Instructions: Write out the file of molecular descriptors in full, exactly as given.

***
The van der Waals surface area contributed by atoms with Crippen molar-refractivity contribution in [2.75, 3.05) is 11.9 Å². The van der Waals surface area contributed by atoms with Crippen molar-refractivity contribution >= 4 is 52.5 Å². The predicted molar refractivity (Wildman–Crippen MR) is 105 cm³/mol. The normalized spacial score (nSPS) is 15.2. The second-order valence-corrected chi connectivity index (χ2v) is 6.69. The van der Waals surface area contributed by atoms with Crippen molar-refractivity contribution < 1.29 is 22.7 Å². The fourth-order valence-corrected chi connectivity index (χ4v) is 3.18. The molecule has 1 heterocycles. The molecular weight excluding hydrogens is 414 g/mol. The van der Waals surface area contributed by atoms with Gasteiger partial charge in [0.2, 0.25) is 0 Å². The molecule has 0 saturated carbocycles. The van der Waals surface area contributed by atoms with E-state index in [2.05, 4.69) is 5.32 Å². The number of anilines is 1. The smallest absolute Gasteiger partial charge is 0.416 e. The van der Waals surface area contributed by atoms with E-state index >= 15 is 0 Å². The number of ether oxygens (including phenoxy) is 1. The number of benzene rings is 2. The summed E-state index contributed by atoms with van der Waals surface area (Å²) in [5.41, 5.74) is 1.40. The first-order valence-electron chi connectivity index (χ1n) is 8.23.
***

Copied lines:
The van der Waals surface area contributed by atoms with Crippen molar-refractivity contribution in [2.75, 3.05) is 11.9 Å². The van der Waals surface area contributed by atoms with Crippen molar-refractivity contribution >= 4 is 52.5 Å². The predicted molar refractivity (Wildman–Crippen MR) is 105 cm³/mol. The normalized spacial score (nSPS) is 15.2. The second-order valence-corrected chi connectivity index (χ2v) is 6.69. The van der Waals surface area contributed by atoms with Crippen molar-refractivity contribution < 1.29 is 22.7 Å². The fourth-order valence-corrected chi connectivity index (χ4v) is 3.18. The molecule has 1 heterocycles. The molecular weight excluding hydrogens is 414 g/mol. The van der Waals surface area contributed by atoms with Gasteiger partial charge in [0.2, 0.25) is 0 Å². The molecule has 0 saturated carbocycles. The van der Waals surface area contributed by atoms with E-state index in [2.05, 4.69) is 5.32 Å². The number of anilines is 1. The smallest absolute Gasteiger partial charge is 0.416 e. The van der Waals surface area contributed by atoms with E-state index >= 15 is 0 Å². The number of ether oxygens (including phenoxy) is 1. The number of benzene rings is 2. The summed E-state index contributed by atoms with van der Waals surface area (Å²) in [5.41, 5.74) is 1.40. The first-order valence-electron chi connectivity index (χ1n) is 8.23.